The IRFA in the Draft EA for this action addressed two alternatives (including a no action/status quo alternative) for the 2015 Atlantic bluefish fishing year. Both quota alternatives considered in this analysis are based on various commercial harvest levels for bluefish. For analysis of impacts of the No Action Alternative, the current commercial quota of 7.458 million lb (3,383 mt) and RHL of 13.523 million lb (6,134 mt) for 2014 would be maintained. For analysis of impacts of the Preferred Action Alternative, the transfer of 1.457 million lb (661 mt) from the recreational sector to the commercial sector was used. The calculated TAL, commercial quota and the RHL for the Preferred Alternative (Council's preferred) and the No Action Alternative are shown in Table 2.
|million lb||mt||million lb||mt||million lb||mt|
Commercial Fishery Impacts
To assess the impact of the alternatives on commercial fisheries, the Council conducted a threshold analysis and analysis of potential changes in ex-vessel gross revenue that would result from each alternative, using Northeast dealer reports and South Atlantic Trip Ticket reports.
Under the No Action Alternative, the 2015 specifications would have no aggregate change in allowable Start Printed Page 23252commercial landings or RHL relative to the 2014 limits. As such, it is expected that no change in revenues or fishing opportunities would occur. The No Action Alternative would likely result in quota constraints for vessels in New York and Massachusetts; however, these quota constraints would not have an economic impact due to the ability to transfer quota from state to state.
Under the Preferred Alternative, 57 business entities were projected to incur revenue losses of 5 percent or more, 944 entities were projected to incur losses of less than 5 percent in 2015. Under Alternative 2 (non-preferred), 87 business entities were projected to incur revenue losses of 5 percent or more, 914 entities were projected to incur losses of less than 5 percent in 2015. For both alternatives, the majority of vessels with greater than 5 percent of revenue losses had total gross sales of $10,000 or less (average for all possible species combined not just bluefish in 2011-2013), which may indicate that the dependence on fishing for some of these vessels is small.
The South Atlantic Trip Ticket Report data indicated that 765 vessels landed commercial bluefish quota in North Carolina from 2011-2013. On average, these vessels generated 10.8% of their total ex-vessel revenue from bluefish landings. The commercial landings are projected to decrease as a consequence of the 2015 allocation when compared to the 2014 allocation by approximately 31.4% under the Preferred Alternative and 50.9% under Alternative 2. On average, reduction in revenues due to the potential decrease in landings associated with the 2015 quota compared to the 2014 quota are expected to be approximately 3.4% for the Preferred Alternative and 5.5% for Alternative 2, for fishermen that land bluefish in North Carolina.
In Florida, 1,227 vessels landed bluefish from 2011-2013, and 0.83% of their total ex-vessel revenue was generated from bluefish landings. On average, reduction in revenues due to the potential decrease in landings associated with the 2015 quota compared to the 2014 quota are expected to be approximately 0.3% for the Preferred Alternative and 0.4% for Alternative 2, for fishermen that land bluefish in Florida.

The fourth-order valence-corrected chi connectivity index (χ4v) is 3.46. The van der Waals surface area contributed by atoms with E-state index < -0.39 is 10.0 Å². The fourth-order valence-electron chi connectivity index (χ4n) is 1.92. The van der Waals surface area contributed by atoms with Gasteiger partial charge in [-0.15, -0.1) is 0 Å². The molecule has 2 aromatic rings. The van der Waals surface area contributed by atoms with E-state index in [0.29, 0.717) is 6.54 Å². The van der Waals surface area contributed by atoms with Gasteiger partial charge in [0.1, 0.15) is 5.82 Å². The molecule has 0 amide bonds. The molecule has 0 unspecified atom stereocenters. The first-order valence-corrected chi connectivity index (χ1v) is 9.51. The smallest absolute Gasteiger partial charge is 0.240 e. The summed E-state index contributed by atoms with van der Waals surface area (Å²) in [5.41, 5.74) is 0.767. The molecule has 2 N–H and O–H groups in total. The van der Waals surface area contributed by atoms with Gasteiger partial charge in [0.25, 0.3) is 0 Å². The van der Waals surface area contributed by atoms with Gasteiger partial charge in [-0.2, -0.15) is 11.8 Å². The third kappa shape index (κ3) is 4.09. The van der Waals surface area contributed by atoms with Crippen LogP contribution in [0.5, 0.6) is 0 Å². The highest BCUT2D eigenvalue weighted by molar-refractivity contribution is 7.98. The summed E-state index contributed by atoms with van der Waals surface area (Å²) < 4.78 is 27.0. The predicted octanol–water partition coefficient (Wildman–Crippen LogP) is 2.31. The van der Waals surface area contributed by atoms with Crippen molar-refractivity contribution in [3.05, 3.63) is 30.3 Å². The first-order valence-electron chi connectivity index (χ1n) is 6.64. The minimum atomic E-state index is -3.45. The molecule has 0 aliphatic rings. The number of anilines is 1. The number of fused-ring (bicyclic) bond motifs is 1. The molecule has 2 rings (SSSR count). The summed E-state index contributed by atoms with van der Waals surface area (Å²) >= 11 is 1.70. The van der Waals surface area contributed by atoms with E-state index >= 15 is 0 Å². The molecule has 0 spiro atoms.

If commercial quota is transferred from a state or states that do not land their entire bluefish quota for 2015, as was done in frequently in previous years, the number of affected entities could change. Transfers could lessen the adverse economic impact on vessels landing in the state(s) receiving quota transfers for both alternatives. Such transfers cannot be predicted or projected, as each occurs on a case by case agreement between states.
Recreational Fishery Impacts
It is very difficult to calculate the economic value of recreational fisheries. However, the Preferred Action Alternative RHL (13.073 million lb, 5,930 mt) is approximately 15 percent below the recreational landings for 2013 (15.388 million lb, 6,980 mt). Under the No Action Alternative, the recommended RHL for the recreational sector (13.523 million lb, 6,134 mt) is approximately 13 percent below the recreational landings for 2013 (15.388 million lb, 6,980 mt), and the RHL for Alternative 2 (14.530 million lb, 6, 591 mt) is approximately 5.5 percent below the recreational landings for 2013.
While the proposed recreational harvest limit under the Preferred Alternative for 2015 is lower than the limit implemented in 2014 (13.523 million lb) and 2013 recreational landings (15.388 million lb), the projected landings for 2015 are expected to be similar to the proposed limit under this alternative. Therefore, it is anticipated that the proposed RHL will not limit recreational catch or negatively impact recreational fishing revenue. It is not anticipated that this management measure will have any negative effects on recreational fishermen or affect the demand for party/charter boat trips. This alternative is not expected to significantly affect angler satisfaction nor expected to result in landings in excess of the recreational harvest limit. Overall, it is not expected that the final recreational management measures will significantly affect gross revenues of businesses providing goods and services to anglers participating in the party/charter boat, private/rental boat, and shore fisheries for bluefish.Start Signature
Dated: April 17, 2015.
Assistant Administrator for Fisheries, National Marine Fisheries Service.
1. Some of these vessels were also identified in the Northeast dealer data; therefore, double counting is possible.Back to Citation
[FR Doc. 2015-09684 Filed 4-24-15; 8:45 am]